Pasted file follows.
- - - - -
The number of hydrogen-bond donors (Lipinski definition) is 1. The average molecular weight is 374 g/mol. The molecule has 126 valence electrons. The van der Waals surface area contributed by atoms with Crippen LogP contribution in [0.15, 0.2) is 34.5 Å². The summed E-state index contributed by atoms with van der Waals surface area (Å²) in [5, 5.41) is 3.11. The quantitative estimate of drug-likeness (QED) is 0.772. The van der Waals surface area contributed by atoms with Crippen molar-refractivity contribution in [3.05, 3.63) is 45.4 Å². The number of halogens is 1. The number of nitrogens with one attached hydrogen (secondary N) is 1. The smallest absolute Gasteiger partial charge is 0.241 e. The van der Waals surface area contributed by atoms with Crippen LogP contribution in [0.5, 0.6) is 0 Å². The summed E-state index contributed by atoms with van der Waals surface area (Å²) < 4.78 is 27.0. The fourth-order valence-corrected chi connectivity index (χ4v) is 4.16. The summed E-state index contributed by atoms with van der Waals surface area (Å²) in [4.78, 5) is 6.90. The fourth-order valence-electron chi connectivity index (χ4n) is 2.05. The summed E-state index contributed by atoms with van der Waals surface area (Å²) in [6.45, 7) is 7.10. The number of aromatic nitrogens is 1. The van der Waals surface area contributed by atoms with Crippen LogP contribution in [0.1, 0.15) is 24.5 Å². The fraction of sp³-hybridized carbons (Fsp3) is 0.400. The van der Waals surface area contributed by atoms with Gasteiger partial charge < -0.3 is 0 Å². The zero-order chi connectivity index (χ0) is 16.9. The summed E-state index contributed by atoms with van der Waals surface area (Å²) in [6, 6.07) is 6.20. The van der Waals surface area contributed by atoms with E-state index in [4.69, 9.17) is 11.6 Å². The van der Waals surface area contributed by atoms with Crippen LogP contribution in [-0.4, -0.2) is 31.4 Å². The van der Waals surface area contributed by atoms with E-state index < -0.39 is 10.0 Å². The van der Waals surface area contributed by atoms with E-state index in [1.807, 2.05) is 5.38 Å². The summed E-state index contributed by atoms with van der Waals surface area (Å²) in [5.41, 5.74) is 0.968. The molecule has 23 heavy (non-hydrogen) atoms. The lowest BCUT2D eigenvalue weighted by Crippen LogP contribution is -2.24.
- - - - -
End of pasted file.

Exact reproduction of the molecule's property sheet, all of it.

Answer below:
The number of hydrogen-bond donors (Lipinski definition) is 1. The average molecular weight is 374 g/mol. The molecule has 126 valence electrons. The van der Waals surface area contributed by atoms with Crippen LogP contribution in [0.15, 0.2) is 34.5 Å². The summed E-state index contributed by atoms with van der Waals surface area (Å²) in [5, 5.41) is 3.11. The quantitative estimate of drug-likeness (QED) is 0.772. The van der Waals surface area contributed by atoms with Crippen molar-refractivity contribution in [3.05, 3.63) is 45.4 Å². The number of halogens is 1. The number of nitrogens with one attached hydrogen (secondary N) is 1. The smallest absolute Gasteiger partial charge is 0.241 e. The van der Waals surface area contributed by atoms with Crippen LogP contribution in [0.5, 0.6) is 0 Å². The summed E-state index contributed by atoms with van der Waals surface area (Å²) < 4.78 is 27.0. The fourth-order valence-corrected chi connectivity index (χ4v) is 4.16. The summed E-state index contributed by atoms with van der Waals surface area (Å²) in [4.78, 5) is 6.90. The fourth-order valence-electron chi connectivity index (χ4n) is 2.05. The summed E-state index contributed by atoms with van der Waals surface area (Å²) in [6.45, 7) is 7.10. The number of aromatic nitrogens is 1. The van der Waals surface area contributed by atoms with Crippen LogP contribution in [0.1, 0.15) is 24.5 Å². The fraction of sp³-hybridized carbons (Fsp3) is 0.400. The van der Waals surface area contributed by atoms with Gasteiger partial charge < -0.3 is 0 Å². The zero-order chi connectivity index (χ0) is 16.9. The summed E-state index contributed by atoms with van der Waals surface area (Å²) in [6, 6.07) is 6.20. The van der Waals surface area contributed by atoms with E-state index in [4.69, 9.17) is 11.6 Å². The van der Waals surface area contributed by atoms with Crippen LogP contribution in [-0.4, -0.2) is 31.4 Å². The van der Waals surface area contributed by atoms with E-state index < -0.39 is 10.0 Å². The van der Waals surface area contributed by atoms with E-state index in [1.807, 2.05) is 5.38 Å². The summed E-state index contributed by atoms with van der Waals surface area (Å²) in [5.41, 5.74) is 0.968. The molecule has 23 heavy (non-hydrogen) atoms. The lowest BCUT2D eigenvalue weighted by Crippen LogP contribution is -2.24.